Recognizing that a shortage of content could doom its 3-D push from the start, Sony is likely to launch cameras that give consumers the ability to shoot in the format.
The cameras will form part of a drive by Sony to make 3-D the next big thing in entertainment. On Wednesday, Sony committed to launching at least one Bravia TV and one Vaio laptop computer with 3-D capabilities in 2010 and also said it would offer a Blu-ray Disc player, as long as Blu-ray Disc Association settles on a 3-D format.
But such products will be useless unless there is 3-D content to watch.
Sony can provide some itself through its Sony Pictures movie division and group TV stations, but simply providing professional content ignores the significant role that consumer-generated content now plays in the entertainment world through sites such as YouTube.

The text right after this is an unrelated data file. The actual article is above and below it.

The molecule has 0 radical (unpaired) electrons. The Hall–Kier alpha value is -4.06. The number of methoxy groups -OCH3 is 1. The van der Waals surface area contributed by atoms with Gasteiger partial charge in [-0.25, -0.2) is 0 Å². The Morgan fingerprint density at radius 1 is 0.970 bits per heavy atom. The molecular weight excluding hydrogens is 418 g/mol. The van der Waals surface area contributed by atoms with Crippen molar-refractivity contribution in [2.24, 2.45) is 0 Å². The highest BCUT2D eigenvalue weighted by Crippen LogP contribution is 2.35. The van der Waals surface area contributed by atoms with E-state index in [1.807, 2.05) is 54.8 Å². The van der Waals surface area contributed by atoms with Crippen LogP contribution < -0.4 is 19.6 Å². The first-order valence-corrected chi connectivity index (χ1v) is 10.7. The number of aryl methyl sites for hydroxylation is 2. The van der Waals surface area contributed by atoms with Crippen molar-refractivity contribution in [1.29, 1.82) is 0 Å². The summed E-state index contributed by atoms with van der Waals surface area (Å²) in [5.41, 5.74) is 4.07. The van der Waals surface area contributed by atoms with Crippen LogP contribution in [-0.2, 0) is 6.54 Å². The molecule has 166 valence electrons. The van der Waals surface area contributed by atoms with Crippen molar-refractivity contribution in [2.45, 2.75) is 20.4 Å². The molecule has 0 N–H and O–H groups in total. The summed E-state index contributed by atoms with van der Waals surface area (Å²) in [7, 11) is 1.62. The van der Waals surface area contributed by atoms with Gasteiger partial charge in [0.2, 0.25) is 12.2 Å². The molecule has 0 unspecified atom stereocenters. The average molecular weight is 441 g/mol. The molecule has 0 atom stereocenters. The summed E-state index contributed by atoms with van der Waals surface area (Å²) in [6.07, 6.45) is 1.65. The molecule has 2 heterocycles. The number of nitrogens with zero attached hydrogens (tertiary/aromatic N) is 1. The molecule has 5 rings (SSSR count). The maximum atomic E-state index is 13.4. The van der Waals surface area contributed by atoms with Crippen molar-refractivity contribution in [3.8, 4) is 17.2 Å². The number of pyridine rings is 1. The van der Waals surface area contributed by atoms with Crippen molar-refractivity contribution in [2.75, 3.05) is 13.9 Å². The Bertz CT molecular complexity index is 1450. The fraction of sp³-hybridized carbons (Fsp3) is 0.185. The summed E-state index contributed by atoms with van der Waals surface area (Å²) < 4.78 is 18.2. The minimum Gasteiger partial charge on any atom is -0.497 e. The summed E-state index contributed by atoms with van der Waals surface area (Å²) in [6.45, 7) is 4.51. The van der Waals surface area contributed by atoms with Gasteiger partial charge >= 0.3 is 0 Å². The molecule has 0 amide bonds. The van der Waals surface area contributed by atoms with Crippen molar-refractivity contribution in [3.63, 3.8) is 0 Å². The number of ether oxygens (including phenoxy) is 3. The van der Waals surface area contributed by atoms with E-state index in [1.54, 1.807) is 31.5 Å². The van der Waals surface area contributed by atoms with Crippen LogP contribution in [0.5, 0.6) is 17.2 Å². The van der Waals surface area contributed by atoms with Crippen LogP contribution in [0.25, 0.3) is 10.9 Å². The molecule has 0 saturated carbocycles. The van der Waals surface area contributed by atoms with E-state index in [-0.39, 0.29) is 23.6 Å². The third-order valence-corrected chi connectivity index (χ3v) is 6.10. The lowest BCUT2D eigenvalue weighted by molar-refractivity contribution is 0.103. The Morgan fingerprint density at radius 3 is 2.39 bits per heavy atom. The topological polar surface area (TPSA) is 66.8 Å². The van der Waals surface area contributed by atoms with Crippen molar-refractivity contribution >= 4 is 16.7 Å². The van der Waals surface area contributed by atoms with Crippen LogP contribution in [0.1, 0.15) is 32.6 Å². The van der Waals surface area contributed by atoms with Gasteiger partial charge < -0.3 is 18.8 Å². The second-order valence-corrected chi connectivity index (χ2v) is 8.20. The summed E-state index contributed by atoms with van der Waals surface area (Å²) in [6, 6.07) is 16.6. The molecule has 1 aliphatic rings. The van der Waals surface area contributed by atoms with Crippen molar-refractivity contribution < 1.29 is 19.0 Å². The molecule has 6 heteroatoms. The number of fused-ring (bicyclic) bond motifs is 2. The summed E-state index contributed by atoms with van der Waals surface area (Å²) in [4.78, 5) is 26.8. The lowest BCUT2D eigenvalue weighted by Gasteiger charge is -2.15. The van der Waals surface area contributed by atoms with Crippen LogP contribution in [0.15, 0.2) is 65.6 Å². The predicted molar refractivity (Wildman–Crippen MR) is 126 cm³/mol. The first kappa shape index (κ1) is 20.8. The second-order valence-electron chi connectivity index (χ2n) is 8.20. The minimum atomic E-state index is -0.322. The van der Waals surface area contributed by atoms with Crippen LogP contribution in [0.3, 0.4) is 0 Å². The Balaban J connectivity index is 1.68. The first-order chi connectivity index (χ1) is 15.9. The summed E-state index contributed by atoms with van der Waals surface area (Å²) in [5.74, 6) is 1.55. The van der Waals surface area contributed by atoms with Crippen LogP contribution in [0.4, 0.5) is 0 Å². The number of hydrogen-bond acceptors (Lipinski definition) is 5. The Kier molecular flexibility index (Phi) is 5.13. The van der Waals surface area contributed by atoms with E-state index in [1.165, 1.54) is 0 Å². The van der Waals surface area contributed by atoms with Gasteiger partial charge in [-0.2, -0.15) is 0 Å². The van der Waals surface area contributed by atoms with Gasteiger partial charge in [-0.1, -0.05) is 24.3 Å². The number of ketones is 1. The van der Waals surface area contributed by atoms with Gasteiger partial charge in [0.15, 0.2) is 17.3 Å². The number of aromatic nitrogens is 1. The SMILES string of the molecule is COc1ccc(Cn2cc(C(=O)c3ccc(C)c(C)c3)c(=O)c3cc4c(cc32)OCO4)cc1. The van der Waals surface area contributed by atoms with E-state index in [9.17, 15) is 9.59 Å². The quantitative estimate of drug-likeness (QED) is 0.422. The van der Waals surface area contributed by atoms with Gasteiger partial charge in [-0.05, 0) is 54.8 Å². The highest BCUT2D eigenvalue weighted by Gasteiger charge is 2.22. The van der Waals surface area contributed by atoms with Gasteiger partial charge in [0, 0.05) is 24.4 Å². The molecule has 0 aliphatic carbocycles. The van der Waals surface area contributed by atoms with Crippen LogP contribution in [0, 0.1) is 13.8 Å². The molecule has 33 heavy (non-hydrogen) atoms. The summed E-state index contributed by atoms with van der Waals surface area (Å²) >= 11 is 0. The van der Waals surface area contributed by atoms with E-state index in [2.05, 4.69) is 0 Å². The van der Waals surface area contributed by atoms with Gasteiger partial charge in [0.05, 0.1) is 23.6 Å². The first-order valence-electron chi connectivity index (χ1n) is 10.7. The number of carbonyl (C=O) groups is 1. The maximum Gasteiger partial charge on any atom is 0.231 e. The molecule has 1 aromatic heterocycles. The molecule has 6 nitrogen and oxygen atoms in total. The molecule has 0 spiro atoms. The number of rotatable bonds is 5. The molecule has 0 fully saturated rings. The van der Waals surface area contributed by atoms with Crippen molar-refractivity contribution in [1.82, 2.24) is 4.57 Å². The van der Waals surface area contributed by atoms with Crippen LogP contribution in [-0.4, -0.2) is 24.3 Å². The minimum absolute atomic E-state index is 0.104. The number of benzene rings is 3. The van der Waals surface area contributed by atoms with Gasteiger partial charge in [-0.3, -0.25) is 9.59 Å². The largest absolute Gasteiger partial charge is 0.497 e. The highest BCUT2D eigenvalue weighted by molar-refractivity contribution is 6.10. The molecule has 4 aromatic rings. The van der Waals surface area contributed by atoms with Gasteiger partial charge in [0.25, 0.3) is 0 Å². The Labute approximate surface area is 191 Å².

Should consumers get the chance to make 3-D video clips the market could expand much faster, said Fujio Nishida, president of Sony Europe, speaking on Thursday on the sidelines of IFA. So Sony will offer cameras and camcorders for the format, he said.
However, much development work remains to be done before consumer 3-D cameras and camcorders can become commonplace. While Sony has decided on some time in 2010 for its initial 3-D product launch, it has yet to decide on when the cameras will go on sale.
Several other companies have already shown prototype 3-D cameras. The most prominent of these is perhaps Japan’s FujiFilm, which showed its first prototype last year and is planning to launch a commercial model later this year. The camera has two lenses and two image sensors that take almost-identical images, which it blends together to produce a 3-D image.